Working in the property training industry, one gets to hear all sorts of rather grand terms for what are, if I’m honest, fairly mundane things. The term ‘Power Team’ is a case in point. The image that springs to mind is one of a muscle-bound, Lycra-clad group of superheroes who perform heroic acts on your behalf. There’s certainly a grain of truth in this interpretation, but as I think of my own power team, I feel muscle-bound would be stretching a point. And mercifully, there’s been a complete absence of Lycra in my dealings with them, although who knows what dark secrets may lurk beneath. But superheroes they may well be, for, in property development, they can certainly work wonders when it comes to delivering both your projects and your profits.
So, who’s on the list when it comes to your property development team? We’re talking here about the broad range of professionals and tradespeople that will be involved in your projects. Architects, structural engineers, planning consultants, accountants, solicitors, estate agents, project managers, contractors, to name but a few. It’s quite a long list, with around two dozen different disciplines that could potentially be involved on a project. Now, I’m only two paragraphs in, but there’s something I’ve got to get off my chest. There’s a common misconception that being given access to someone else’s power team represents a benefit or shortcut. In reality, it’s usually a terrible idea. The reason my own team is so powerful is not just because they’re good at what they do; there’s a whole host of other factors involved. This includes the personal relationship and goodwill I have built with each of them, the fact that they specialise in the types of development I do, and that geographically they are based close to my projects. My preferred contractor is a very amenable chap, but even he would struggle to say yes to a project proposal from someone he doesn’t know from Adam, wanting him to build a type of project he doesn’t usually work on in a completely different part of the country to where’s he’s based. You won’t be at all surprised to learn, then, that we teach students how to create their own power team that has a direct relationship with them, rather than with someone else. Sounds sensible, but how should one go about it?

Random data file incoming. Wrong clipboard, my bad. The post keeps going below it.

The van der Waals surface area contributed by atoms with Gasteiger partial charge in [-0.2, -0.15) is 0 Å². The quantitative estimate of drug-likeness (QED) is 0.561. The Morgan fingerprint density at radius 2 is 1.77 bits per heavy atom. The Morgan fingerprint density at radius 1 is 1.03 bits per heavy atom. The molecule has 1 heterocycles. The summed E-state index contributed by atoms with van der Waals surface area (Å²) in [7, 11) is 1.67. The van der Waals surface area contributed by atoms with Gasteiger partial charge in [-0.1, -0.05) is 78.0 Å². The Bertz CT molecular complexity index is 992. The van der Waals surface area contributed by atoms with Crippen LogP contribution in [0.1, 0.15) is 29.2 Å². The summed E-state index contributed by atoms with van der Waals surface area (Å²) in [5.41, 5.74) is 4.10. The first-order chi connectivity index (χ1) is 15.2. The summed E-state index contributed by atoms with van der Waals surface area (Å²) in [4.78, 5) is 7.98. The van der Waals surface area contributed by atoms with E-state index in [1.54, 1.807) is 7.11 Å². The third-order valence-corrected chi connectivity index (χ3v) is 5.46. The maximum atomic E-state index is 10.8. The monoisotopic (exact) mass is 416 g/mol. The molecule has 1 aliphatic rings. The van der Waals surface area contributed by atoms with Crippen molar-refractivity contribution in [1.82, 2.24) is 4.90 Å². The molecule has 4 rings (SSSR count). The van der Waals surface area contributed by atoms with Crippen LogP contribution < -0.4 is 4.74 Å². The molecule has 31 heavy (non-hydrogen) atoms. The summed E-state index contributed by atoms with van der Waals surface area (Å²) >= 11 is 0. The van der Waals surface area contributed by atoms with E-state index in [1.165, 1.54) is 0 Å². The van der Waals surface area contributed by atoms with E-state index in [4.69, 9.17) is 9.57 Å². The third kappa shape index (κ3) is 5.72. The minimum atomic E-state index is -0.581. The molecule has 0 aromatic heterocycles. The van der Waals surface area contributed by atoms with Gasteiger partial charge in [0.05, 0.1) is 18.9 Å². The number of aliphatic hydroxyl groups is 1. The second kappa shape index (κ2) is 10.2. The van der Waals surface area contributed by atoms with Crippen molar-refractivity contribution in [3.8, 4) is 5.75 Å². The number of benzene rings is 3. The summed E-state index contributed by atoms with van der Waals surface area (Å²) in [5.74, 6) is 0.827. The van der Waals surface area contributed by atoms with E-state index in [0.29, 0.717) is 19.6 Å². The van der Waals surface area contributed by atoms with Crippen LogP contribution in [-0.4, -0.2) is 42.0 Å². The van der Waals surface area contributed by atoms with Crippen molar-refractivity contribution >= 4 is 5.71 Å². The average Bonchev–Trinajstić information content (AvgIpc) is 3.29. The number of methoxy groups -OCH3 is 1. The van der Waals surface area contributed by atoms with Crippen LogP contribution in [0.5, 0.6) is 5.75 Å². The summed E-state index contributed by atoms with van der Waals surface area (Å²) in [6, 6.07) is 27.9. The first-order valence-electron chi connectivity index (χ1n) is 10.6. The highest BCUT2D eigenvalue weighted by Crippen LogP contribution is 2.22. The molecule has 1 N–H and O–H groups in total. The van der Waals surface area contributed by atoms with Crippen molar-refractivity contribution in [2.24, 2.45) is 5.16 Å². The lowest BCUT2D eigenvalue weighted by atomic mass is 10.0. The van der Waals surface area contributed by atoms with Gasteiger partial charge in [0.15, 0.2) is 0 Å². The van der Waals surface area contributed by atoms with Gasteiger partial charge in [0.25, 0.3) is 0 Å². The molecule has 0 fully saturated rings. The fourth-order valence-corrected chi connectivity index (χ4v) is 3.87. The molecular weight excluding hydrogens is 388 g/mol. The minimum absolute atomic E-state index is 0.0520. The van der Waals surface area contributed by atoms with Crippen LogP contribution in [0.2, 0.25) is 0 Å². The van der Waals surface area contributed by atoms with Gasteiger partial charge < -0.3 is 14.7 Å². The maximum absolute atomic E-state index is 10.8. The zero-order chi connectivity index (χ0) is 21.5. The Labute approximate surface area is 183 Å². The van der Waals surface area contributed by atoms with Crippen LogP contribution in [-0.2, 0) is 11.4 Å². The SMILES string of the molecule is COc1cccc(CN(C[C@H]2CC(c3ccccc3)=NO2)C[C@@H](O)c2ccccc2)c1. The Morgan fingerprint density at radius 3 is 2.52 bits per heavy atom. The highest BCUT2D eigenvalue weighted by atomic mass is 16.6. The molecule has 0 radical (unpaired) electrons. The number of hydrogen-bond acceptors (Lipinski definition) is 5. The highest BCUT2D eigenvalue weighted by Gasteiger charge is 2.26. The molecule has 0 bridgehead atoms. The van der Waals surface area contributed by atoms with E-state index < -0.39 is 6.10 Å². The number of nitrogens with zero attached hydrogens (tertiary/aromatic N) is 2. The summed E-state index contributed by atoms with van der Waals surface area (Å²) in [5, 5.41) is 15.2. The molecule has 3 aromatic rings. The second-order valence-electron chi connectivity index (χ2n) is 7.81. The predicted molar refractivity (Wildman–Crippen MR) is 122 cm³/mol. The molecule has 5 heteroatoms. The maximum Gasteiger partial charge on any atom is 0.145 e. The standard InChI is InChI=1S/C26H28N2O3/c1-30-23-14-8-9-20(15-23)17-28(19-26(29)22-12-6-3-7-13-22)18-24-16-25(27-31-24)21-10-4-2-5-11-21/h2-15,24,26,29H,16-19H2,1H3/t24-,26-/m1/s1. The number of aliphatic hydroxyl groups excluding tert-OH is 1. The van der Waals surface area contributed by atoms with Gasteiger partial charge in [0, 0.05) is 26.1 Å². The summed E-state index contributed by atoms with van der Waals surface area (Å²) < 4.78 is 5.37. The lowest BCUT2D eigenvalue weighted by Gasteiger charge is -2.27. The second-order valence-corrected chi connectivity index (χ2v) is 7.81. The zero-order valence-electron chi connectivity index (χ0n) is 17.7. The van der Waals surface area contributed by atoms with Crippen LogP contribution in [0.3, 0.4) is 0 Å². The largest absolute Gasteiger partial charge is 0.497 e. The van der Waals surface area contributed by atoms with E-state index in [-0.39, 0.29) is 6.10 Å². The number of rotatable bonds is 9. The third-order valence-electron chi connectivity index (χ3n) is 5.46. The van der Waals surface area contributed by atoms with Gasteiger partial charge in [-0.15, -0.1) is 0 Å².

The first thing is to ensure you’ve got your branding sorted, something I covered back in part 1 of this series. Having a brand, a website, and a business card is the best way of making a good first impression, and it marks you out as a professional. Turning up without these things makes you look like an amateur. Similarly, you need to be able to speak eloquently about what your business is looking to do and the sort of projects it’s looking to take on. Make sure you have a niche or specialism; the ‘I’ll look at anything that makes a profit’ approach is a quick ride in the down elevator when it comes to credibility.
Next, you need to put some names in the frame for each key discipline you need to recruit. A critical factor to bear in mind is that it’s a case of horses for courses. I have an architect friend who designs award-winning, high-end offices. Could she design my five-unit industrial to residential conversion project in one of the less prestigious backwaters of Southampton? Technically, yes, but she’s got no experience with that type of scheme, so she’s unlikely to do the best job. The same rules apply to your contractor. So, make sure that your professionals have a proven track record in delivering the type of project you’ll be building. Be assured that your commercial lender will also want to tick this box before they part with any cash.